January 13, 2020
After the dramatic comeback win over the Brewers to keep their season alive, the Nationals opened the division series at Dodger Stadium on Oct. 3 against Los Angeles, a team that had the league’s best won-loss record: 106-56.
N.L Division Series
Game One: Patrick Corbin started against 14-game-winner Walker Buehler. The Nats lefty walked the leadoff man but struck out the next two hitters. His control suddenly deserted him as he walked three hitters in a row to force in a run. Buehler, meanwhile, shut down Nationals’ hitters. The Dodgers bullpen got the final six outs.
Corbin pitched well the rest of his outing, yielding just three singles and one other walk after the first while striking out nine. The second Dodger run was the result of an error by Howie Kendrick in the fifth. Adam Eaton keep things from getting worse by throwing a Dodger out at the plate after the error. The two runs would have been enough, but the Dodgers piled on against the Nats bullpen and won 6-0.
Game Two: The Nationals scored a run in the first and two in the second off Clayton Kershaw. Kendrick, Eaton and Anthony Rendon had the RBIs. Stephen Strasburg struck 10 in six innings. The Dodgers got one back on a sac fly in the sixth and another when Sean Doolittle gave up a homer to Max Muncy in the seventh. Max Scherzer pitched a scoreless eighth. Daniel Hudson loaded the bases before striking out Corey Seager to end it.
Game Three: Back in D.C. on Oct. 6, Soto’s two-run homer in the first held up through Anibal Sanchez’s solid five innings. Corbin entered in relief with a 2-1 lead, but the four hits and two walks he yielded led to six Dodger runs. The Dodgers tacked on three more against the Nats ‘pen.
Game Four: Facing elimination again, a four-run fifth, highlighted by Ryan Zimmerman’s two-out, three-run homer, was enough to make Scherzer the winner. Max went seven, yielding nothing after the first inning homer by Justin Turner. Rendon matched Zim’s three RBIs.
Game Five: Back in L.A. for the win-or-go-home game, the Dodgers got three quick runs off Strasburg, who left after six, down 3-1. Soto’s single after Rendon’s double had gotten one back in the top half off Buehler. Kershaw came in to fan Eaton with two on in the seventh. The ace lefty came back for the eighth and was greeted by a Rendon homer. Soto blasted Kershaw’s next pitch deep into the stands in right-center to tie the game.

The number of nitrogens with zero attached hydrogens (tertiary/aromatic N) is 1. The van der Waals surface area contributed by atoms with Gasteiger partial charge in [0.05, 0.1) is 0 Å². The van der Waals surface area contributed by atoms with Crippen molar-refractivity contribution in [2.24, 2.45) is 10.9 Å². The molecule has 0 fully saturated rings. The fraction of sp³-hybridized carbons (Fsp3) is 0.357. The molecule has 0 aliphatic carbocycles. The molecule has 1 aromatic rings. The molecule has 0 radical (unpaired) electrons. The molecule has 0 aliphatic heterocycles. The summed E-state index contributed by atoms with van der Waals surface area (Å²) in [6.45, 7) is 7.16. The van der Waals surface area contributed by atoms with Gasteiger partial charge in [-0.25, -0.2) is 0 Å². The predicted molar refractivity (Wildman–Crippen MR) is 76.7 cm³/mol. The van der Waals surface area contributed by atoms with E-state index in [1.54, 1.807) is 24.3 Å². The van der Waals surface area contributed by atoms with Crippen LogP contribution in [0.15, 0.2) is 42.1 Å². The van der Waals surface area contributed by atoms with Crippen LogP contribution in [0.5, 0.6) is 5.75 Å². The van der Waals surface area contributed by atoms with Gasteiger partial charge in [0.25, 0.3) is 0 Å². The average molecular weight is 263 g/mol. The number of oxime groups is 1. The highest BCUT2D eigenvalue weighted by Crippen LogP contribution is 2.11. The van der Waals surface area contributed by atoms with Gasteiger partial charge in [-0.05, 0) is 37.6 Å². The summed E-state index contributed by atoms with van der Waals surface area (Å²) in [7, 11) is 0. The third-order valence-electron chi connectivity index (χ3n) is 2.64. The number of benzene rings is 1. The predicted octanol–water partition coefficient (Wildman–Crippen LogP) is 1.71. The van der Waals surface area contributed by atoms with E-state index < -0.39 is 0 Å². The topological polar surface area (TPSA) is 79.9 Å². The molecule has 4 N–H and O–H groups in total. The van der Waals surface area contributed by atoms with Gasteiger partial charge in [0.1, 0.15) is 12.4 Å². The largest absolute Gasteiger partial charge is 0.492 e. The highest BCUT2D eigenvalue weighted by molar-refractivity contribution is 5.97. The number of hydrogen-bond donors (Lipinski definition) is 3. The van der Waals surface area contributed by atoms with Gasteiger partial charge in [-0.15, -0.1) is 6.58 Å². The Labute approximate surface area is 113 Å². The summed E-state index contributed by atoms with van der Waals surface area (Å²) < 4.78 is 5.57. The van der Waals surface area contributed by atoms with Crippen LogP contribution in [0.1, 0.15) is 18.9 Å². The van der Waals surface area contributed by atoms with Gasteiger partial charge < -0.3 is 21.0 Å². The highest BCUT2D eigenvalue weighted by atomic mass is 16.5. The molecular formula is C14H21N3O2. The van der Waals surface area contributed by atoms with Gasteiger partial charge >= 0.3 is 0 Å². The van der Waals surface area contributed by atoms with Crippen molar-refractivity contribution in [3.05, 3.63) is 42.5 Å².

Joe Kelly set the Nats down in the ninth. Daniel Hudson did the same for Washington. Kelly stayed in for the 10th. Eaton walked leading off. Rendon doubled him to third. Soto was walked intentionally. The next hit gave Howie Kendrick the NLDS MVP. His grand slam on an 0-1 pitch made Doolittle’s one-two-three bottom of the 10th easier.
The N.L. Championship series gave the Nats a chance to avenge the heartbreak of 2012, even though the 2019 St. Louis Cardinals were a different cast of characters. The Cards, Central Division champs with 91 wins, had come back to beat the Braves in a tough five-game series.
Game One: In St. Louis on on Oct. 11, Sanchez started against Miles Mikolas, who followed his breakout 2018 season (18-4, 2.83) with a not-so-hot 2019 (9-14, 4.16). Still, a Yan Gomes double in the second drove in the only run the Nats could muster through six.
Sanchez, meanwhile, was untouchable, pitching a no-hitter through seven and two-thirds. Kendrick had driven in the Nats’ second run in the top of the seventh, so Sanchez, having yielded a single, turned a 2-0 lead over to Doolittle. Sean retired the side in the eighth and got the Cards in order in the ninth.
Game Two: A lead-off homer in the third by Michael A. Taylor, who spent part of the season back in the minors, put the Nats up 1-0 against Adam Wainwright. Not to be outdone by Sanchez, Scherzer took a no-hitter into the seventh before giving up a lead-off single. He left with 11 strikeouts. Eaton’s two-run double in the eighth gave the Nats breathing room. Corbin and Hudson combined for a one-two-three ninth.
Game Three: At Nationals Park on Oct. 14, RBIs by Eaton and Rendon and two more by Kendrick put the Nats up 4-0 after three. Back-to-back, two-out, doubles by Kendrick and Zimmerman produced another two in the fifth. A Victor Robles homer in the sixth put Washington up 7-0. Strasburg was brilliant again with 12 Ks through seven.
Game Four: The Nats jumped on 16-game winner Dakota Hudson for all seven of their runs in the first inning. Corbin was sharp through three but the Cards climbed back into the game with three runs in the fifth. Tanner Rainey, Doolittle and Hudson got the last 12 outs to send the Washington Nationals to the first World Series in franchise history and put a D.C. team there for the first time since 1933.
The World Series
Any review of the 2019 World Series must take note of the sign-stealing controversy that later cost Houston Astros General Manger Jeff Luhnow and Manager A.J. Hinch their jobs on top of year-long suspensions from the game.
In a January 2020 report, baseball Commissioner Rob Manfred criticized the Astros for a culture of disdain toward opposing teams, the media and even some of their own employees. He singled out the team’s disgraceful initial response to the sexist outburst by Luhnow’s former assistant, Brandon Taubman, after the Astros beat the Yankees in the 2019 ALCS.